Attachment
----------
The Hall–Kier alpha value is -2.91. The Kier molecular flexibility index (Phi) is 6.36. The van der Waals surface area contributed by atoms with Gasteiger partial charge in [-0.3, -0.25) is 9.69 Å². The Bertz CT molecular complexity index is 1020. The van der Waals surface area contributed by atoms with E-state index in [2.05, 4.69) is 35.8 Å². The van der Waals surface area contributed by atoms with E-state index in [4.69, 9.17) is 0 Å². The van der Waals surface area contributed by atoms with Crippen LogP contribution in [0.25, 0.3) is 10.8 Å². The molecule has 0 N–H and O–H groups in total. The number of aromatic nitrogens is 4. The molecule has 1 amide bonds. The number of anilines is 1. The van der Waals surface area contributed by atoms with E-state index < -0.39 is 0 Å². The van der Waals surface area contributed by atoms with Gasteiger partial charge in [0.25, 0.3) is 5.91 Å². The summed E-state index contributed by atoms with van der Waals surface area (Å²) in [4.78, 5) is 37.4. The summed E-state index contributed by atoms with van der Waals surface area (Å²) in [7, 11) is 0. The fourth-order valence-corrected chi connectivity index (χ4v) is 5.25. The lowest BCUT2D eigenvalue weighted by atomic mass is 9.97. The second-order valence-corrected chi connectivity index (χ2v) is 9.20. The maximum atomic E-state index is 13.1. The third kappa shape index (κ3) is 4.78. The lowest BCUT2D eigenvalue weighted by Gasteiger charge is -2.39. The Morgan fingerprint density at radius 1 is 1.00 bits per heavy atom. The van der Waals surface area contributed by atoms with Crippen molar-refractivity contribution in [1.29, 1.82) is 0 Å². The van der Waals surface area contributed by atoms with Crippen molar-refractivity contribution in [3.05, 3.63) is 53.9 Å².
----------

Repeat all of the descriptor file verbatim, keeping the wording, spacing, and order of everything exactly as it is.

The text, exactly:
The Hall–Kier alpha value is -2.91. The Kier molecular flexibility index (Phi) is 6.36. The van der Waals surface area contributed by atoms with Gasteiger partial charge in [-0.3, -0.25) is 9.69 Å². The Bertz CT molecular complexity index is 1020. The van der Waals surface area contributed by atoms with E-state index in [2.05, 4.69) is 35.8 Å². The van der Waals surface area contributed by atoms with E-state index in [4.69, 9.17) is 0 Å². The van der Waals surface area contributed by atoms with Crippen LogP contribution in [0.25, 0.3) is 10.8 Å². The molecule has 0 N–H and O–H groups in total. The number of aromatic nitrogens is 4. The molecule has 1 amide bonds. The number of anilines is 1. The van der Waals surface area contributed by atoms with E-state index < -0.39 is 0 Å². The van der Waals surface area contributed by atoms with Gasteiger partial charge in [0.25, 0.3) is 5.91 Å². The summed E-state index contributed by atoms with van der Waals surface area (Å²) in [4.78, 5) is 37.4. The summed E-state index contributed by atoms with van der Waals surface area (Å²) in [7, 11) is 0. The fourth-order valence-corrected chi connectivity index (χ4v) is 5.25. The lowest BCUT2D eigenvalue weighted by atomic mass is 9.97. The second-order valence-corrected chi connectivity index (χ2v) is 9.20. The maximum atomic E-state index is 13.1. The third kappa shape index (κ3) is 4.78. The lowest BCUT2D eigenvalue weighted by Gasteiger charge is -2.39. The Morgan fingerprint density at radius 1 is 1.00 bits per heavy atom. The van der Waals surface area contributed by atoms with Crippen molar-refractivity contribution in [1.29, 1.82) is 0 Å². The van der Waals surface area contributed by atoms with Crippen molar-refractivity contribution in [3.05, 3.63) is 53.9 Å².